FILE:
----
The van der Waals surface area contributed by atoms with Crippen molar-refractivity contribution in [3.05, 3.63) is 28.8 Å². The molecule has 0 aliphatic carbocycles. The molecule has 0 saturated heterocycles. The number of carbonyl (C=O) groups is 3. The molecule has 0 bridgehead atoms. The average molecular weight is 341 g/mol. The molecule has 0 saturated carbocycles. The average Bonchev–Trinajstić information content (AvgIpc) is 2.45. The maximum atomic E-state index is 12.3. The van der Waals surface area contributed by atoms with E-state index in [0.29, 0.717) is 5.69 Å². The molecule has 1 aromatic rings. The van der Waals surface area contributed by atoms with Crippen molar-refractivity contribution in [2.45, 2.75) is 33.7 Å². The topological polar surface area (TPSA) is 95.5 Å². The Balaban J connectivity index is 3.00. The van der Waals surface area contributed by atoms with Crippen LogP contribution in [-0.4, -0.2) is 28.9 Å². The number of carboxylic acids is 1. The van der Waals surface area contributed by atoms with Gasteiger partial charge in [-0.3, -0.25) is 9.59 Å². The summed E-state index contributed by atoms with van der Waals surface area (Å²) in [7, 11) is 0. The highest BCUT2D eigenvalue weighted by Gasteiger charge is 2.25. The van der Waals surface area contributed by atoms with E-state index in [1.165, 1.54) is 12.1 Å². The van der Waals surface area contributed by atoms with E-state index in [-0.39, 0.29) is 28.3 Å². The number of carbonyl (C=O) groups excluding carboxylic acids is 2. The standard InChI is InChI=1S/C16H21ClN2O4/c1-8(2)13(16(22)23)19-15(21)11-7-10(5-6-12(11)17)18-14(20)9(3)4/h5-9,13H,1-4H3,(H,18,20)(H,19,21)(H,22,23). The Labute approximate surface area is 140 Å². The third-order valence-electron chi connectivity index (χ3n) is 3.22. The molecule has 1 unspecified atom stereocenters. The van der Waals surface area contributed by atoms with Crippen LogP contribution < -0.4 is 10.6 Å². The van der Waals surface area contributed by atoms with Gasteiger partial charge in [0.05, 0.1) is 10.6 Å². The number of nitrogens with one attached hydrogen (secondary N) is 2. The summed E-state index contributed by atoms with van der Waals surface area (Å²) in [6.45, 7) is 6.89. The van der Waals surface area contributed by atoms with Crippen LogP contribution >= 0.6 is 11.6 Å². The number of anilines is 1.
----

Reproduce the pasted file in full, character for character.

The van der Waals surface area contributed by atoms with Crippen molar-refractivity contribution in [3.05, 3.63) is 28.8 Å². The molecule has 0 aliphatic carbocycles. The molecule has 0 saturated heterocycles. The number of carbonyl (C=O) groups is 3. The molecule has 0 bridgehead atoms. The average molecular weight is 341 g/mol. The molecule has 0 saturated carbocycles. The average Bonchev–Trinajstić information content (AvgIpc) is 2.45. The maximum atomic E-state index is 12.3. The van der Waals surface area contributed by atoms with E-state index in [0.29, 0.717) is 5.69 Å². The molecule has 1 aromatic rings. The van der Waals surface area contributed by atoms with Crippen molar-refractivity contribution in [2.45, 2.75) is 33.7 Å². The topological polar surface area (TPSA) is 95.5 Å². The Balaban J connectivity index is 3.00. The van der Waals surface area contributed by atoms with Crippen LogP contribution in [-0.4, -0.2) is 28.9 Å². The number of carboxylic acids is 1. The van der Waals surface area contributed by atoms with Gasteiger partial charge in [-0.3, -0.25) is 9.59 Å². The summed E-state index contributed by atoms with van der Waals surface area (Å²) in [7, 11) is 0. The highest BCUT2D eigenvalue weighted by Gasteiger charge is 2.25. The van der Waals surface area contributed by atoms with E-state index in [1.165, 1.54) is 12.1 Å². The van der Waals surface area contributed by atoms with E-state index in [-0.39, 0.29) is 28.3 Å². The number of carbonyl (C=O) groups excluding carboxylic acids is 2. The standard InChI is InChI=1S/C16H21ClN2O4/c1-8(2)13(16(22)23)19-15(21)11-7-10(5-6-12(11)17)18-14(20)9(3)4/h5-9,13H,1-4H3,(H,18,20)(H,19,21)(H,22,23). The Labute approximate surface area is 140 Å². The third-order valence-electron chi connectivity index (χ3n) is 3.22. The molecule has 1 unspecified atom stereocenters. The van der Waals surface area contributed by atoms with Crippen LogP contribution < -0.4 is 10.6 Å². The van der Waals surface area contributed by atoms with Gasteiger partial charge in [0.05, 0.1) is 10.6 Å². The number of nitrogens with one attached hydrogen (secondary N) is 2. The summed E-state index contributed by atoms with van der Waals surface area (Å²) in [6.45, 7) is 6.89. The van der Waals surface area contributed by atoms with Crippen LogP contribution >= 0.6 is 11.6 Å². The number of anilines is 1.